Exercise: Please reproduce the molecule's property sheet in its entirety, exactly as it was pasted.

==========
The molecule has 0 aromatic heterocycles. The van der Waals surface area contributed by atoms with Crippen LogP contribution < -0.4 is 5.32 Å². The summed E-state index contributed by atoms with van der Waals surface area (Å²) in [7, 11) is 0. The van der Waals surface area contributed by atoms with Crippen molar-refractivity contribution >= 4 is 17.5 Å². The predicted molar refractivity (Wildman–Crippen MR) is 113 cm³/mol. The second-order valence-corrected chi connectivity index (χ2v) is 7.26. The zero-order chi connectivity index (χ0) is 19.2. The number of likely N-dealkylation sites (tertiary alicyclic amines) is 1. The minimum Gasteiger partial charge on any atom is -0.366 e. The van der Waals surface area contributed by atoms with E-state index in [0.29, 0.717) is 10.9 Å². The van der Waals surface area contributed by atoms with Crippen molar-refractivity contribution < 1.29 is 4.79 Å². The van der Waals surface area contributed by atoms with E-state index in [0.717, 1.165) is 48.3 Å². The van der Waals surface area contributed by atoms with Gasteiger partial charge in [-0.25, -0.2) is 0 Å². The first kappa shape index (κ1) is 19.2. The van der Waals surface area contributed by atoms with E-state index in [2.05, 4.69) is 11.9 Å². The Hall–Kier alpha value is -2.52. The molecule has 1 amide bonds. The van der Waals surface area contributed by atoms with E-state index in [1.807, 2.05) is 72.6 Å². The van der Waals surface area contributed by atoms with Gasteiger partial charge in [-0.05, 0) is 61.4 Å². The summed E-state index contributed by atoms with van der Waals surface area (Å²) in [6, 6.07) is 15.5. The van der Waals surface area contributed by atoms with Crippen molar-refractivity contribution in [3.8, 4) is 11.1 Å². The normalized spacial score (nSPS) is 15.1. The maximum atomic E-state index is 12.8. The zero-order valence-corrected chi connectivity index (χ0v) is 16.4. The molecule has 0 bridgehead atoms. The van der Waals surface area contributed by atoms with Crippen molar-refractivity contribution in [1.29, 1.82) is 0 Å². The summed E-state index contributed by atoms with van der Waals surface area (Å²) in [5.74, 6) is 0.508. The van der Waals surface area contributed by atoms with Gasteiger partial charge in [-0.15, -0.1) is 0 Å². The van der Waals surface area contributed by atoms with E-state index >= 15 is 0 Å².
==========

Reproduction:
The molecule has 0 aromatic heterocycles. The van der Waals surface area contributed by atoms with Crippen LogP contribution < -0.4 is 5.32 Å². The summed E-state index contributed by atoms with van der Waals surface area (Å²) in [7, 11) is 0. The van der Waals surface area contributed by atoms with Crippen molar-refractivity contribution >= 4 is 17.5 Å². The predicted molar refractivity (Wildman–Crippen MR) is 113 cm³/mol. The second-order valence-corrected chi connectivity index (χ2v) is 7.26. The zero-order chi connectivity index (χ0) is 19.2. The number of likely N-dealkylation sites (tertiary alicyclic amines) is 1. The minimum Gasteiger partial charge on any atom is -0.366 e. The van der Waals surface area contributed by atoms with E-state index in [0.29, 0.717) is 10.9 Å². The van der Waals surface area contributed by atoms with Crippen molar-refractivity contribution < 1.29 is 4.79 Å². The van der Waals surface area contributed by atoms with E-state index in [0.717, 1.165) is 48.3 Å². The van der Waals surface area contributed by atoms with Gasteiger partial charge in [-0.25, -0.2) is 0 Å². The first kappa shape index (κ1) is 19.2. The van der Waals surface area contributed by atoms with E-state index in [2.05, 4.69) is 11.9 Å². The Hall–Kier alpha value is -2.52. The molecule has 1 amide bonds. The van der Waals surface area contributed by atoms with E-state index in [1.807, 2.05) is 72.6 Å². The van der Waals surface area contributed by atoms with Gasteiger partial charge in [-0.05, 0) is 61.4 Å². The summed E-state index contributed by atoms with van der Waals surface area (Å²) in [6, 6.07) is 15.5. The van der Waals surface area contributed by atoms with Crippen molar-refractivity contribution in [3.8, 4) is 11.1 Å². The normalized spacial score (nSPS) is 15.1. The maximum atomic E-state index is 12.8. The zero-order valence-corrected chi connectivity index (χ0v) is 16.4. The molecule has 0 bridgehead atoms. The van der Waals surface area contributed by atoms with Crippen molar-refractivity contribution in [1.29, 1.82) is 0 Å². The summed E-state index contributed by atoms with van der Waals surface area (Å²) in [5.74, 6) is 0.508. The van der Waals surface area contributed by atoms with Gasteiger partial charge in [-0.15, -0.1) is 0 Å². The van der Waals surface area contributed by atoms with E-state index >= 15 is 0 Å².